What makes content readable?
Wylie says one of the most important part about assessing the readability of an article is the inclusion of thoughtful transitions between ideas.
Daniel Kies, an English professor, says there are nine techniques you can use as a content strategist to make your transitions more cohesive and clear. They are:
Repetition – Repeat words from one sentence to another.
Synonymy – Instead using the same word twice, use a synonym to your anchor word in the transition sentence.
Antonymy – Transition using a word that means the opposite of your anchor word.
Pro-forms – Use a pronoun or other pro-form to reference your anchoring word.
Collocation – Utilize a word that is commonly paired with your anchor word in your transition sentence.
Enumeration – Use markers (such as numbers) to transition between ideas.
Parallelism – Repeat a sentence structure.
Transitions – Use a conjunctions (because, and, but, so, or) to connect sentences or ideas.
As you can see, there are many opinions on what makes content readable.
Ad copy is a term that refers to a clickable advertisement or a pay per click ad. Branded content or highly persuadable content that directs you to a call-to-action that makes you buy a product or service is considered ad copy.
Moz argues that the art of writing content that converts are mastering the following three pillars:
- Chunking (readability)
- Word recognition (comprehension)
- Universal design (legibility)
However, Columnist Allen Finn says the best ad copy applies the same tactics of young adult novels.
This article teaches you how to write ad copy thats targeted for potential consumers.
According to Finn, young adult novels have a sharp understanding of their audience. And because of that knowledge, YA novelists know how to get their readers to buy-in.
The targeted demographic of a young adult are angsty teenagers. When it comes to readability, the top-performing text ads tend to be written as though they were meant for a classroom full of teenagers. Thus, your ad copy should be easily digestible for a teenager.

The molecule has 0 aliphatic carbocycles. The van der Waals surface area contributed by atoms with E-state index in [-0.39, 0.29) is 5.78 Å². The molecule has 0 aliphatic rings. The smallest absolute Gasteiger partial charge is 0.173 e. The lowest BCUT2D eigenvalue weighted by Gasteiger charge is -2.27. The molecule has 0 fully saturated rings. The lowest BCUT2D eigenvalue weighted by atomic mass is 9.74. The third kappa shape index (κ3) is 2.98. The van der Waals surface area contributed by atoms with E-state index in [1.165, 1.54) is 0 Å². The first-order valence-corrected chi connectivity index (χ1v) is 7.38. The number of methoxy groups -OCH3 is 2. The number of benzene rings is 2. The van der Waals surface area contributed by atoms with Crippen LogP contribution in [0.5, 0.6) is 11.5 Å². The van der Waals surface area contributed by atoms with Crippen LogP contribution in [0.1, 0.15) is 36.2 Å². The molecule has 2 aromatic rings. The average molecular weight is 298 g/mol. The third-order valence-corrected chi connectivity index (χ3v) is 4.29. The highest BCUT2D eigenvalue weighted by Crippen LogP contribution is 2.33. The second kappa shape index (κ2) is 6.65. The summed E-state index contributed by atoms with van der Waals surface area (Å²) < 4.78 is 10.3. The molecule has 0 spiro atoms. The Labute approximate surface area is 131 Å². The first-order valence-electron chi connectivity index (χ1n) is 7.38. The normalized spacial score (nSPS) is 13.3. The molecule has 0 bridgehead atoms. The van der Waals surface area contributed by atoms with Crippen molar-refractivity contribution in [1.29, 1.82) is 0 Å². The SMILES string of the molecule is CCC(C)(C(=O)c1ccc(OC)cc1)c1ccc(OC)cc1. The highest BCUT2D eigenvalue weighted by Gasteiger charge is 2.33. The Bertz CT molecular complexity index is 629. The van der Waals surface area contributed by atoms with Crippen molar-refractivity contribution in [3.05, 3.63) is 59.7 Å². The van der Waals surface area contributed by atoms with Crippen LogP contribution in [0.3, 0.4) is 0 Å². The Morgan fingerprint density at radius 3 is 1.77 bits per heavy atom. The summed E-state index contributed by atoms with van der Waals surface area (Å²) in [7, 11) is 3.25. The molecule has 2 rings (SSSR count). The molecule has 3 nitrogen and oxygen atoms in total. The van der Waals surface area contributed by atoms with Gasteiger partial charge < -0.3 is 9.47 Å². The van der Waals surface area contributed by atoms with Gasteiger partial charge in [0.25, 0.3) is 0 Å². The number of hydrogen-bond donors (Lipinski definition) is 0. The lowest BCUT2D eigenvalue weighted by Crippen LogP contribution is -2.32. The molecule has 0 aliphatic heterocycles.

There are three tactics used by young adult novelists that you can use too to help you write winning ad copy:
- Optimizing for readability
- Leveraging emotional appeals
- Pandering to your audience’s sense of entitlement
Earlier this summer, the marketing team at WordStream analyzed more than 600 top-performing AdWords ads to understand the methodology behind them.
Is Your Ad Copy Easy To Read?
The findings showed that the best text ads are written at a level of complexity that falls between colloquial speech and the novel, “Catcher in the Rye.”
When it came to click-through rate, ads with middle and high school readability outperformed their elementary and college-level counterparts.
If your copy’s too simplistic, people are less likely to click.
When it comes to conversion rates, a slightly higher level of readability correlated with better overall conversion rates.
Sticking to short, punchy phrases — particularly in your headlines — makes a potential consumer understand how your product aligns with her needs.
Does Your Ad Copy Incite Emotion?
When it comes to testing positive and negative ad copy, negative ad variants performed better than positives. The negative ad copy click-through rate was 67.29 percent higher, and it converted 18.8 percent better.
Finn attributes this to the visceral, emotional response negative ad copies create in viewers.
If you can use an emotional trigger (like anger or fear) to i get a click, write quality content in a landing page so you can sell your product or service.
Is Your Ad Copy Relatable?
Use second-person pronouns in your ad copy to make it relatable.
The word “your” creates buy-in. It turns the audience into one, causing you to personalize it.
“Your” is a heck of a word. It allows us to contextualize ad copy for an audience of one.
“Your” suggests relatability. As a content strategist, the word “your” is our best friend. In fact, when it comes to AdWords copy, “your” is even more powerful than “free.”
An analysis of 355 non-branded text ads with excellent CTR revealed that the top 10 most popular terms include:
Using “you” or “your” in your headlines, makes a potential customer the most important character in your copy instead of your business, product, or service.